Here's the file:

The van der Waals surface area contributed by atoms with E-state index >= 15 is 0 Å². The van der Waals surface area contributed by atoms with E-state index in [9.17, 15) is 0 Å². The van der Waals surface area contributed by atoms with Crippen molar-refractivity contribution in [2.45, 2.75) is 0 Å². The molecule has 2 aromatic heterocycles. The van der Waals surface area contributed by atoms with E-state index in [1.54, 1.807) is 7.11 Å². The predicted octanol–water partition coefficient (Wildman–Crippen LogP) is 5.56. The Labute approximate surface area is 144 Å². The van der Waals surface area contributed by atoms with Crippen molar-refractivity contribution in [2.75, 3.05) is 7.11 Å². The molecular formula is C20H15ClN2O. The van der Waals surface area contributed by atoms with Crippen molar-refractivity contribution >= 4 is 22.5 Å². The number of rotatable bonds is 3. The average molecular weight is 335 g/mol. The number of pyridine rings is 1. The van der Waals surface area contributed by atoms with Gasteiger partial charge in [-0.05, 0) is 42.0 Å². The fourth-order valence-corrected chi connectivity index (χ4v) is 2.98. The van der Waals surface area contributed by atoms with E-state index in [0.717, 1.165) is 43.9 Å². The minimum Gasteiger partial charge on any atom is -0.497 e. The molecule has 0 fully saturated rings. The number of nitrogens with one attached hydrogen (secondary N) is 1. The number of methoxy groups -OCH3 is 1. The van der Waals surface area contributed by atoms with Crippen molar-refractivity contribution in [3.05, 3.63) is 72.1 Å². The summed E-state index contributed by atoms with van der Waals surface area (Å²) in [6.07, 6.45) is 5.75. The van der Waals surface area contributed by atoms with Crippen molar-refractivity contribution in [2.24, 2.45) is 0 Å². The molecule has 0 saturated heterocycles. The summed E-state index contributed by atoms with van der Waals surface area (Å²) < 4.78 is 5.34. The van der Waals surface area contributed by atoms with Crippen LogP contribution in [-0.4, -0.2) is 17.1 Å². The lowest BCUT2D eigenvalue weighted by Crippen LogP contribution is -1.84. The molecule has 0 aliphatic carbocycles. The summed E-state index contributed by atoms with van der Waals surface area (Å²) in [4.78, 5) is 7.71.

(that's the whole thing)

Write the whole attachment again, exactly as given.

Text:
The van der Waals surface area contributed by atoms with E-state index >= 15 is 0 Å². The van der Waals surface area contributed by atoms with E-state index in [9.17, 15) is 0 Å². The van der Waals surface area contributed by atoms with Crippen molar-refractivity contribution in [2.45, 2.75) is 0 Å². The molecule has 2 aromatic heterocycles. The van der Waals surface area contributed by atoms with E-state index in [1.54, 1.807) is 7.11 Å². The predicted octanol–water partition coefficient (Wildman–Crippen LogP) is 5.56. The Labute approximate surface area is 144 Å². The van der Waals surface area contributed by atoms with Crippen molar-refractivity contribution in [2.75, 3.05) is 7.11 Å². The molecular formula is C20H15ClN2O. The van der Waals surface area contributed by atoms with Crippen molar-refractivity contribution >= 4 is 22.5 Å². The number of rotatable bonds is 3. The average molecular weight is 335 g/mol. The number of pyridine rings is 1. The van der Waals surface area contributed by atoms with Gasteiger partial charge in [-0.05, 0) is 42.0 Å². The fourth-order valence-corrected chi connectivity index (χ4v) is 2.98. The van der Waals surface area contributed by atoms with E-state index in [0.717, 1.165) is 43.9 Å². The minimum Gasteiger partial charge on any atom is -0.497 e. The molecule has 0 fully saturated rings. The number of nitrogens with one attached hydrogen (secondary N) is 1. The number of methoxy groups -OCH3 is 1. The van der Waals surface area contributed by atoms with Crippen molar-refractivity contribution in [3.05, 3.63) is 72.1 Å². The summed E-state index contributed by atoms with van der Waals surface area (Å²) in [6.07, 6.45) is 5.75. The van der Waals surface area contributed by atoms with Crippen molar-refractivity contribution in [2.24, 2.45) is 0 Å². The molecule has 0 saturated heterocycles. The summed E-state index contributed by atoms with van der Waals surface area (Å²) < 4.78 is 5.34. The van der Waals surface area contributed by atoms with Crippen LogP contribution in [-0.4, -0.2) is 17.1 Å². The lowest BCUT2D eigenvalue weighted by Crippen LogP contribution is -1.84. The molecule has 0 aliphatic carbocycles. The summed E-state index contributed by atoms with van der Waals surface area (Å²) in [4.78, 5) is 7.71.